Rand Paul Says Speaker Johnson Has “Lost All His Principles”

Rich Koele / shutterstock.com
Rich Koele / shutterstock.com

There is growing tension in the House of Representatives. And no, I’m not talking about between Democrats and Republicans. Instead, it’s between conservatives and House Speaker Mike Johnson.

As a Louisiana conservative and a man who recently replaced a speaker who didn’t satisfy the needs of the Republican Party, you would think Johnson would be doing everything in his power to loyally serve his party. However, according to Kentucky Senator Rand Paul, that’s not at all what’s happening.

Paul, as a member of the US Senate, knows that the bulk of the Republican Party’s power currently lies in Johnson, as head of the House of Representatives. The House is currently enjoying a conservative majority, which makes Johnson one of the most influential men in the country.

And yet, as Paul says, his time so far as speaker doesn’t look any different than when the Democrats were in charge.

At the moment, his main beef with Johnson is over the passing of a two-year renewal of Section 702 of the Foreign Intelligence Surveillance Act. This passed on Friday in the House 273-147. As NBC News reported, 126 Republicans and 147 Democrats supported it.

If you aren’t familiar with Section 702, it basically allows government agencies like the CIA and FBI to spy on foreigners overseas without a warrant. However, when American citizens communicate with those foreigners, the spying doesn’t stop, meaning those agencies are then legally spying on Americans.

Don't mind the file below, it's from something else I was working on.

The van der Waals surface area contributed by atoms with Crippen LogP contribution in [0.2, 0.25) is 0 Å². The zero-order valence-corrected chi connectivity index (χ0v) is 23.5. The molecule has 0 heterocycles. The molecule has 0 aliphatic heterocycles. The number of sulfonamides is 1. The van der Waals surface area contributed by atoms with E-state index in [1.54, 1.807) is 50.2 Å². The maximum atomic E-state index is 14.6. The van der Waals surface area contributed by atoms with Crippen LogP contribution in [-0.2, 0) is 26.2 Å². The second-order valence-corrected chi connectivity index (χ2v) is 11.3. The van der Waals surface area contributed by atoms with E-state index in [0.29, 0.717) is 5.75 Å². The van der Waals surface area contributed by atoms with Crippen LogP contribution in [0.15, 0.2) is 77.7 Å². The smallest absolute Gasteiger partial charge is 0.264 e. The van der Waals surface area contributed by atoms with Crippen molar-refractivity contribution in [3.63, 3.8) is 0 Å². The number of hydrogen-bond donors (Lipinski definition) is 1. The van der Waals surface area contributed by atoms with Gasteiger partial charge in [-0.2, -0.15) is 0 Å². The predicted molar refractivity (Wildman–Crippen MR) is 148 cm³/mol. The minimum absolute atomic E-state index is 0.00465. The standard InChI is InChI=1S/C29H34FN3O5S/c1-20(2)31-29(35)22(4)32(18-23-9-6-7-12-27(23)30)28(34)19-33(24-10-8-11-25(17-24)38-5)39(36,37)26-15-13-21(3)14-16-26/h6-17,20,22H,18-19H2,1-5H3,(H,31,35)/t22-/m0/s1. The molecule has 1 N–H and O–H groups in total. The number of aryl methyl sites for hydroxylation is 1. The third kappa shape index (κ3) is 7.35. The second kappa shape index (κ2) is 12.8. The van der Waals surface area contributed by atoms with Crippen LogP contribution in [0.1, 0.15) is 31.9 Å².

Naturally, conservatives like Paul have a problem with this. And he believes Johnson should, too. Furthermore, he says Johnson used to. But suddenly, or basically ever since he gained his current seat of power, he’s had a change of heart.

As Paul said in a recent interview with “Sunday Morning Futures” on Fox News, Johnson has “completely changed and lost all his principles on the idea that we shouldn’t spy on Americans without a warrant.”

To him, it’s hypocritical, at the very least.

Of course, Johnson says differently.

He admits that, yes, he once held the same view as Paul on the idea. however, that was before he was allowed to sit on confidential briefings from the FBI and get “the other perspective.” He says he now better understands the “necessity of section 702 of FISA and how important it is for national security, and they gave me a different perspective.”

But Paul isn’t buying it.

He also isn’t happy that thanks to this bill and others (such as Biden’s March 23 spending bill), the national deficit will rise even more this year. And it’s all thanks to Johnson’s efforts as Speaker, Paul says.

“The deficit this year will be $1.5 to $2 trillion, and that’s Mike Johnson’s bill. He put it forward. He supported it with a minority of Republicans with a majority of Democrats. This is not using the power of the purse. This is abdicating the power of the purse.”

And Paul isn’t alone in his criticism of Johnson. Plenty of other Republicans aren’t happy with his leadership thus far, either.

That alone should be a bit of a wake-up call for Johnson. After all, the last guy in his seat was ousted for the same exact reasons.